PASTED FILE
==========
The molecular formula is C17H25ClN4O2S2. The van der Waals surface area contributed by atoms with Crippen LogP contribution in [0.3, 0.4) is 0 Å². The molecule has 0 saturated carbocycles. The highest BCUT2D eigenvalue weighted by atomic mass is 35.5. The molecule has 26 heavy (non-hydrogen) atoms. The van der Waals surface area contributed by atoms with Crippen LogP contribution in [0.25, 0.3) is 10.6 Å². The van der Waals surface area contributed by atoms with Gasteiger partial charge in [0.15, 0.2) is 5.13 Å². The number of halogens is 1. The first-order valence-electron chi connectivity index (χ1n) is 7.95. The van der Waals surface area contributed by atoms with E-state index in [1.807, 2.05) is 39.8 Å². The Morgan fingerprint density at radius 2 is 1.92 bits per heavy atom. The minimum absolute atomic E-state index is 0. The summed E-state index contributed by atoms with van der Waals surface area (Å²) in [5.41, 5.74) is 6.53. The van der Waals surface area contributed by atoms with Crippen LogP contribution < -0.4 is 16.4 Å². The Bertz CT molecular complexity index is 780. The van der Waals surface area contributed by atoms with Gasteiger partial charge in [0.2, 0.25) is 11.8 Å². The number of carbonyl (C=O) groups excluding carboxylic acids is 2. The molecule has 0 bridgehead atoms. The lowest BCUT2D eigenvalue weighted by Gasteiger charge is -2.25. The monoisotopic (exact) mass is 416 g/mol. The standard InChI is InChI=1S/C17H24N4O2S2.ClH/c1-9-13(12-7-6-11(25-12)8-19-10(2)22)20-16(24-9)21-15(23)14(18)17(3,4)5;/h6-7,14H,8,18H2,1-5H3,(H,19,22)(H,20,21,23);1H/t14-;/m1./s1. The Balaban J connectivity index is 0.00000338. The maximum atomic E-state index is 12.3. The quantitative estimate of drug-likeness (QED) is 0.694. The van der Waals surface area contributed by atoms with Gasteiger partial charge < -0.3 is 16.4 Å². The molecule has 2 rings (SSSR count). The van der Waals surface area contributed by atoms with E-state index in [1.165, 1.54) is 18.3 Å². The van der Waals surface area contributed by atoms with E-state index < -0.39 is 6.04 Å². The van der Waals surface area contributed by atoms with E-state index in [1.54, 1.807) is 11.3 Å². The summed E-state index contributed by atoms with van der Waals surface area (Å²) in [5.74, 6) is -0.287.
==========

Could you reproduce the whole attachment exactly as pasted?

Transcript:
The molecular formula is C17H25ClN4O2S2. The van der Waals surface area contributed by atoms with Crippen LogP contribution in [0.3, 0.4) is 0 Å². The molecule has 0 saturated carbocycles. The highest BCUT2D eigenvalue weighted by atomic mass is 35.5. The molecule has 26 heavy (non-hydrogen) atoms. The van der Waals surface area contributed by atoms with Crippen LogP contribution in [0.25, 0.3) is 10.6 Å². The van der Waals surface area contributed by atoms with Gasteiger partial charge in [0.15, 0.2) is 5.13 Å². The number of halogens is 1. The first-order valence-electron chi connectivity index (χ1n) is 7.95. The van der Waals surface area contributed by atoms with E-state index in [1.807, 2.05) is 39.8 Å². The Morgan fingerprint density at radius 2 is 1.92 bits per heavy atom. The minimum absolute atomic E-state index is 0. The summed E-state index contributed by atoms with van der Waals surface area (Å²) in [5.41, 5.74) is 6.53. The van der Waals surface area contributed by atoms with Crippen LogP contribution < -0.4 is 16.4 Å². The Bertz CT molecular complexity index is 780. The van der Waals surface area contributed by atoms with Gasteiger partial charge in [0.2, 0.25) is 11.8 Å². The number of carbonyl (C=O) groups excluding carboxylic acids is 2. The molecule has 0 bridgehead atoms. The lowest BCUT2D eigenvalue weighted by Gasteiger charge is -2.25. The monoisotopic (exact) mass is 416 g/mol. The standard InChI is InChI=1S/C17H24N4O2S2.ClH/c1-9-13(12-7-6-11(25-12)8-19-10(2)22)20-16(24-9)21-15(23)14(18)17(3,4)5;/h6-7,14H,8,18H2,1-5H3,(H,19,22)(H,20,21,23);1H/t14-;/m1./s1. The Balaban J connectivity index is 0.00000338. The maximum atomic E-state index is 12.3. The quantitative estimate of drug-likeness (QED) is 0.694. The van der Waals surface area contributed by atoms with Gasteiger partial charge < -0.3 is 16.4 Å². The molecule has 2 rings (SSSR count). The van der Waals surface area contributed by atoms with E-state index in [1.165, 1.54) is 18.3 Å². The van der Waals surface area contributed by atoms with E-state index < -0.39 is 6.04 Å². The van der Waals surface area contributed by atoms with E-state index in [1.54, 1.807) is 11.3 Å². The summed E-state index contributed by atoms with van der Waals surface area (Å²) in [5.74, 6) is -0.287.